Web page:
Magnetic Bit Boost: Quantum rewiring for computer memories

A quantum-mechanical memory component that might replace the electronic memories used for decades in computers and other gadgets has come closer to practicality, thanks to improvements achieved by research teams in the United States and Japan.

Current electronic devices rely mainly on two types of on-chip memory—static random access memory and dynamic random access memory, which is more compact. These memories can be accessed quickly, but they’re volatile—shutting off power erases the data. Nonvolatile memory, such as hard disks, takes longer to access.

Although other types of nonvolatile memory are increasingly available—for instance, the flash memory in a digital camera—such storage options typically cost more per bit and hold less data than disks do or have slow access times.

Now, scientists led by Stuart S.P. Parkin of the IBM Research Division in San Jose, Calif., and an independent team headed by Shinji Yuasa of the National Institute of Advanced Industrial Science and Technology in Tsukuba, Japan, have tripled the key measure of performance of a memory component called a magnetic tunneling junction (SN: 4/3/99, p. 223).

Such quantum-mechanical junctions are the foundation of a fledgling memory technology called magnetic random access memory, or MRAM. It’s nonvolatile yet has access speeds that rival those of conventional memories.

Two companies are already about to ship chips of MRAM. In those chips, the key performance measure, called tunneling magnetoresistance, stands at about 70 percent. By contrast, the improvements described in back-to-back reports in the December Nature Materials boost the components’ magnetoresistance to more than 200 percent.

“These are definitely important results,” comments Robert A. Buhrman of Cornell University. “They could make a big difference in making MRAM a success.”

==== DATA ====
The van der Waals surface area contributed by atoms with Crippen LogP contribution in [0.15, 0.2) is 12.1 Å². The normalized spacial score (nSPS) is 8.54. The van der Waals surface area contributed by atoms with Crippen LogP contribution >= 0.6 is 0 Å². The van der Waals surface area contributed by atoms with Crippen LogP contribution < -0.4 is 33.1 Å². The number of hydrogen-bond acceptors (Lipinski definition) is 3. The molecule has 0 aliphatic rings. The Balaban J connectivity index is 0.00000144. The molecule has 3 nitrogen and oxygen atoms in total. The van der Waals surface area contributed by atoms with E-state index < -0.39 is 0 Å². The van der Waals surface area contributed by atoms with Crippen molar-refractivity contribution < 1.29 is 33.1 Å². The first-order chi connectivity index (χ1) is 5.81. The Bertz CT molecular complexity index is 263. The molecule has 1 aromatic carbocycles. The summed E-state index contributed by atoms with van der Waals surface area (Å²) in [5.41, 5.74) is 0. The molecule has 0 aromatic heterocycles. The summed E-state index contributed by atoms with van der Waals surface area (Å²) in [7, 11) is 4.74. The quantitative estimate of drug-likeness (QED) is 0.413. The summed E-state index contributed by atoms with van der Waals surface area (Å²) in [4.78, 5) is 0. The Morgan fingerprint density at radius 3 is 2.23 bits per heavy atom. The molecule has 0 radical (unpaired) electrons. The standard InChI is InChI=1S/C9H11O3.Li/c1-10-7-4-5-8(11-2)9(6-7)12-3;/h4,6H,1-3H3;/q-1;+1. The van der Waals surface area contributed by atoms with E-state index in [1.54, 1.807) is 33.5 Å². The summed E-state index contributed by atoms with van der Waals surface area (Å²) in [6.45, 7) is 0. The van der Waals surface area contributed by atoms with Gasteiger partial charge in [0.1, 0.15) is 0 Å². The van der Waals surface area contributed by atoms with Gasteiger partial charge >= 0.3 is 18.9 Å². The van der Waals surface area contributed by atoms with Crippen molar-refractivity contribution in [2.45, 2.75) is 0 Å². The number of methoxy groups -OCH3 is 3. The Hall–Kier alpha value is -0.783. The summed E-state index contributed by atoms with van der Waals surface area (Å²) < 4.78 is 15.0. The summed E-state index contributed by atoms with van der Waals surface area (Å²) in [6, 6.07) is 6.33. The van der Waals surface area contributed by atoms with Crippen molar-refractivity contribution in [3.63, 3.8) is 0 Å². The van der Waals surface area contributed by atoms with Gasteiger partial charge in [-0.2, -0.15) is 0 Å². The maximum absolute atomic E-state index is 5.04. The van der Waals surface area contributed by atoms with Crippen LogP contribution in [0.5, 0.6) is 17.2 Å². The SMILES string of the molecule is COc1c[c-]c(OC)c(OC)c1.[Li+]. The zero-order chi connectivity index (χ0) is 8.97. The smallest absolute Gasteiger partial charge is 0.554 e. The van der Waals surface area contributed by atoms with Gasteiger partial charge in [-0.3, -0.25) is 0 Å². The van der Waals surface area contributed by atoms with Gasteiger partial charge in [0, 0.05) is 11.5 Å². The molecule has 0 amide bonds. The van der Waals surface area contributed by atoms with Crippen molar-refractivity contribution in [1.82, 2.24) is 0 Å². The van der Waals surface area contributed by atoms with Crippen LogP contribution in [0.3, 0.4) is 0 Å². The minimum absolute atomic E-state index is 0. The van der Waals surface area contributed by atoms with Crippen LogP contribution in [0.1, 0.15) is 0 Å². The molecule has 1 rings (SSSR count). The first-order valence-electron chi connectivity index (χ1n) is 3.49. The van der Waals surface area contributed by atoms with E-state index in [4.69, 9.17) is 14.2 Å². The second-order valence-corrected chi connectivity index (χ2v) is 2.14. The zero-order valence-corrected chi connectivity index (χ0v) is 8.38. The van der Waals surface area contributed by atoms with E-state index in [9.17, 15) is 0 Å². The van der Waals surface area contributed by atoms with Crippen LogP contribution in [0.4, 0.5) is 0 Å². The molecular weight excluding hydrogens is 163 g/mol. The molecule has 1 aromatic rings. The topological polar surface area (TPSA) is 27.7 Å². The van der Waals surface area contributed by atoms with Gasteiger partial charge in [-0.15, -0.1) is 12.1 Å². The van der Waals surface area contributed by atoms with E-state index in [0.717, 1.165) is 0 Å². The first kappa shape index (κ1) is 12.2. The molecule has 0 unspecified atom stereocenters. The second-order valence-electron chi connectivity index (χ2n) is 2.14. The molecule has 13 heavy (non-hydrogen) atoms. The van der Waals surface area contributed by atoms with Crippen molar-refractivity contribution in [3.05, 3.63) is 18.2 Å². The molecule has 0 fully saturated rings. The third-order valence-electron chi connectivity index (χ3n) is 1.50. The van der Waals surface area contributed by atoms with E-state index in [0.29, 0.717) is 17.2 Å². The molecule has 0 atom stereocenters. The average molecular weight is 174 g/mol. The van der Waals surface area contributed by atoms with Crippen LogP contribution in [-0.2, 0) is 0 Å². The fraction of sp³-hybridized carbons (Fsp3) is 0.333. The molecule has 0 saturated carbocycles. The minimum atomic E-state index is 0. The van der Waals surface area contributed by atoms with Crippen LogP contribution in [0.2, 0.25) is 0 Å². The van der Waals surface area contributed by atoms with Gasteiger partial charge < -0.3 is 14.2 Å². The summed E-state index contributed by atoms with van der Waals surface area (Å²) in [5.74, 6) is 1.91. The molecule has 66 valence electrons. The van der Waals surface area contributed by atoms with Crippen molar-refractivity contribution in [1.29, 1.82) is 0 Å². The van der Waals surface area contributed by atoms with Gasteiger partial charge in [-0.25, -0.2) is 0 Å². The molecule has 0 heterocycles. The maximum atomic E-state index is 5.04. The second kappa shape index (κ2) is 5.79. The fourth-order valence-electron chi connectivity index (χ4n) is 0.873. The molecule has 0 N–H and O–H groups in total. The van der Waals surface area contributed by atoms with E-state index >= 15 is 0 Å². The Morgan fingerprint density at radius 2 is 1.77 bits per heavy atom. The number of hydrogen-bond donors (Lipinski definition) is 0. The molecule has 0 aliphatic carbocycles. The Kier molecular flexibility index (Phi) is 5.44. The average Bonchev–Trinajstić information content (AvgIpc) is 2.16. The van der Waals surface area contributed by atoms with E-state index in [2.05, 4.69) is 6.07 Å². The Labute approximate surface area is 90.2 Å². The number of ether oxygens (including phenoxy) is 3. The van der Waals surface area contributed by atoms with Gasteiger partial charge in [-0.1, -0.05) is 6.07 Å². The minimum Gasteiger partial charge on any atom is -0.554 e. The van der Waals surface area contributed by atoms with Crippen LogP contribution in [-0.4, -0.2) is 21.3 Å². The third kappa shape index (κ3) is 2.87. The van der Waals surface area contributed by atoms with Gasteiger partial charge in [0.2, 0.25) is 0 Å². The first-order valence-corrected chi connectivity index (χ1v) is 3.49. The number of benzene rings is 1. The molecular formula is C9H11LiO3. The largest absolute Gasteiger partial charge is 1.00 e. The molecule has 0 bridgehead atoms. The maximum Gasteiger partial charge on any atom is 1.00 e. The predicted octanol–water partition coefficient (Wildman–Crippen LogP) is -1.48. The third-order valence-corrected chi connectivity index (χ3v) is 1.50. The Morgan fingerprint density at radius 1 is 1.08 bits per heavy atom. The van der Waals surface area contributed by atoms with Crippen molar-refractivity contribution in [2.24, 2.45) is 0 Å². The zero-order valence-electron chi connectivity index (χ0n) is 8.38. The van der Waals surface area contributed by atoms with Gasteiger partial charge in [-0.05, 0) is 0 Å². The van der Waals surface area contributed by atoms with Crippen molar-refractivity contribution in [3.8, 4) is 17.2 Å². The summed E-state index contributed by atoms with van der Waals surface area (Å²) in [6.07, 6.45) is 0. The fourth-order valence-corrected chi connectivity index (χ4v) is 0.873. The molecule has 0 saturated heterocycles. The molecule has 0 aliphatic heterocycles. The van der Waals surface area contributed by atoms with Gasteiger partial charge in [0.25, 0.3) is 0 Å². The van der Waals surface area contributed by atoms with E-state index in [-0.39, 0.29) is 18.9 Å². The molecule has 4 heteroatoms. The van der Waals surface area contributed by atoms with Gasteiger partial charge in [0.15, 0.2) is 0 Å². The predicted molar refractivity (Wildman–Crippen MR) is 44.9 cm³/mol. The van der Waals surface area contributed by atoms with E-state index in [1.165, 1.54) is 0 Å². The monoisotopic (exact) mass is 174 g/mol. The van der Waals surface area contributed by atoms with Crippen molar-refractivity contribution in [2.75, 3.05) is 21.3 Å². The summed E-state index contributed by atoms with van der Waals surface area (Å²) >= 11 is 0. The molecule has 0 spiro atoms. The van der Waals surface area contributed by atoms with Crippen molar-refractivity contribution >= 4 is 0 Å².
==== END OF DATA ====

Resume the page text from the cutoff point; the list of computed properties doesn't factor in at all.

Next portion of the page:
Potential uses for the souped-up junctions go beyond electronic memory. They include extraordinarily sensitive read heads for hard disk drives and components of so-called spintronics circuits, which aim to exploit electrons’ magnetic properties (SN: 7/17/04, p. 37: Available to subscribers at Feel the Force: Magnetic probe finds lone electron).

Another application could be switches that open or close to reroute information in a computer circuit. “One might even imagine a computer that instantly reconfigures itself to solve a given problem in the most efficient way,” say William H. Butler and Arunava Gupta of the University of Alabama at Tuscaloosa, in a commentary in the journal issue carrying the new reports.

A magnetic tunneling junction resembles a sandwich in which the bread consists of thin layers of magnetic materials, such as iron or cobalt, and the filling is an insulating layer of, say, aluminum oxide. While the insulator blocks electron flow, a quirk of quantum mechanics called tunneling enables some electrons to pass through the barrier. If the magnetic fields of the outer layers point in opposite directions, the barrier becomes less penetrable than if those fields point the same way. Changing the field direction on a magnetic layer therefore alters the rate of electron flow. A high flow might represent a 1 and a low flow a 0.

In both junctions reported in Nature Materials, the improved magnetoresistance resulted from swapping a crystalline inner layer of magnesium oxide for the usual amorphous material. However, the IBM version appears closer to commercial reality. Parkin and his coworkers used less-orderly magnetic outer layers to produce a sandwich compatible with existing chip-making methods.

By contrast, Yuasa and his colleagues grew all layers of their junction as perfect crystals. That also achieved high magnetoresistance, but the fabrication method “is not good for mass-production,” Yuasa admits.

The Japanese institute has announced that it too is developing a mass-producible magnetic tunneling junction.

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